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Barracks at Camp Falling Water have been empty since last year.

Barracks at Camp Falling Water have been empty since last year. (Seth Robson / S&S)

CAMP FALLING WATER, South Korea — Warehouses and offices will be demolished to make way for a park and road access to Uijongbu Station when this base is returned to South Korea later this year, local government officials said Tuesday.

Uijongbu City official Choi Chang-soon said that details are being worked out on plans for the park, tree planting and roads leading to the station, which links the city to Seoul and surrounding areas by subway and train.

Camp Falling Water’s north and south posts take up several acres of land on either side of the downtown Uijongbu station. Choi said the city will purchase the land from the South Korean Ministry of National Defense.

He said officials are having the land appraised and he was unable to speculate on how much the city will pay.

Sgt. Maj. Jung Jung-whun, of the ministry’s facility headquarters, said the rest of the land will be offered back to its original owners at its appraised value.

Sale of the land will partly offset the South Korean government’s cost of relocating U.S. bases across the peninsula, he said.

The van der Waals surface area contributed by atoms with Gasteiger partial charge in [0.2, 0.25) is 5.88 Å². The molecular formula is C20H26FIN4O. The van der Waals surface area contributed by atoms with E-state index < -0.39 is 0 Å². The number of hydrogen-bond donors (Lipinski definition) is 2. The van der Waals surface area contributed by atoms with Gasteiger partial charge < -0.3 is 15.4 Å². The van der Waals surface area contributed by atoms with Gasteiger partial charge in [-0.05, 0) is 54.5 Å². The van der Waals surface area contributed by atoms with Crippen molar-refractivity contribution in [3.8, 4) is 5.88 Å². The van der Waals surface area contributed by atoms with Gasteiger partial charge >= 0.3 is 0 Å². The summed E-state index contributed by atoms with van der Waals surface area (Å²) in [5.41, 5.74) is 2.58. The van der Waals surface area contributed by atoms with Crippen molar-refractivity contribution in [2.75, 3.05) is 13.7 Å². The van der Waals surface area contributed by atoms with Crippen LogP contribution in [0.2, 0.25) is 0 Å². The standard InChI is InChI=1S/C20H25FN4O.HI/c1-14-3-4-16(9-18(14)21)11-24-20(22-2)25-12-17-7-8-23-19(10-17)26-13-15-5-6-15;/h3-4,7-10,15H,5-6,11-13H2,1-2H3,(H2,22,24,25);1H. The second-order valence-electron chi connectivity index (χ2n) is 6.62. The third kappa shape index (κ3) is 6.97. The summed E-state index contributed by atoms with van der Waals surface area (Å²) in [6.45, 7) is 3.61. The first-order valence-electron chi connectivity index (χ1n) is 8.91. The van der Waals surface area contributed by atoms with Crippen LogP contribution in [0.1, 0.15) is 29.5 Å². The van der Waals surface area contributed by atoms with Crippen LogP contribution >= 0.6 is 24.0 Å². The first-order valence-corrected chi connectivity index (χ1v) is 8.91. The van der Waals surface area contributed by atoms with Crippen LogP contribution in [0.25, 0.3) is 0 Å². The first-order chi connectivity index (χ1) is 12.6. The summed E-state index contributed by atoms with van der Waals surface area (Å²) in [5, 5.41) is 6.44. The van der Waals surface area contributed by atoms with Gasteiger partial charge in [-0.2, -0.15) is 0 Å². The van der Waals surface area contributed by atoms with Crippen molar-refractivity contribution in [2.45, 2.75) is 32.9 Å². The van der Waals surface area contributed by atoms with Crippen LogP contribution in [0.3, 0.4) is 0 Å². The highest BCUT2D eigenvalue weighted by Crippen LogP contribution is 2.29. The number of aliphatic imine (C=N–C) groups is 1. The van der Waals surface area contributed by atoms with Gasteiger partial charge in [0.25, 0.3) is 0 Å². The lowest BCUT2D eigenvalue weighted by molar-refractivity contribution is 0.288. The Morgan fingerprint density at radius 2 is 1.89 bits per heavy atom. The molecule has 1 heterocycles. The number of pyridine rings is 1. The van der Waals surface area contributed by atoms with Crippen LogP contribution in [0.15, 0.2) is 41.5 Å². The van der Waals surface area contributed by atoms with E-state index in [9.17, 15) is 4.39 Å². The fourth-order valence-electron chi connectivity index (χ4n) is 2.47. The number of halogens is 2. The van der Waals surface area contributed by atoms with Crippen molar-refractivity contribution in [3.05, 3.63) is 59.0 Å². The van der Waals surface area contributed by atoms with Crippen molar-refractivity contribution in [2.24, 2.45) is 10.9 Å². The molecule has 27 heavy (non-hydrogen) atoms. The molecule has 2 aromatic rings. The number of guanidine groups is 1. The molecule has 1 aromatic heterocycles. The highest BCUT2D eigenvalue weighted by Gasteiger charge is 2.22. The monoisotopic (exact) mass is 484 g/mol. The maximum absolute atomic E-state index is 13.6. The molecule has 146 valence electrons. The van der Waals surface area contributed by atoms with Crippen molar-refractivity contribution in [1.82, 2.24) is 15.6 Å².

Uijongbu Garrison Department of Public Works director Ed Harris, who oversees several hundred employees at Camp Falling Water, said Monday more than 400 workers, most South Korean, will start moving from Camp Falling Water to Camp Stanley on July 1.

“Uijongbu is a country village that has been forced to become a city. It has grown dramatically in the four years I have been here,” Harris said, pointing to several soaring glass office towers surrounding the camp.

Warrior Radio, American Forces Network Korea’s Area I station, broadcast from Camp Falling Water until moving to Camp Casey last year, he added.

Public works staff members trained soldiers from the 2nd Infantry Division’s 2nd Brigade Combat Team (Strike Force) to repair air conditioners and maintain buildings and generators prior to their deployment to Iraq last summer.

Camp Falling Water originally was a railhead — tracks still lead into the base but haven’t been used in years.

Most of the DPW workshops are on the north post, which includes the empty barracks and AFN Korea offices as well as the Army and Air Force Exchange Service headquarters, snack bar and post exchange. The south post includes DPW’s administrative offices, supply storage, an empty warehouse that until recently was used by AAFES, a fire station and a large motor pool filled with heavy equipment used by DPW.

The base is popular with U.S. identification card holders, who can park their cars there and walk to the central city market or ride the subway, Harris said.

Long-serving staff at Camp Falling Water say it was always the base for maintaining the U.S. Army’s Area I facilities. According to staff, the name Falling Water refers either to the area’s propensity to flood during the monsoon season or to a water tower that once refilled steam trains at the station.

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Seth Robson is a Tokyo-based reporter who has been with Stars and Stripes since 2003. He has been stationed in Japan, South Korea and Germany, with frequent assignments to Iraq, Afghanistan, Haiti, Australia and the Philippines.
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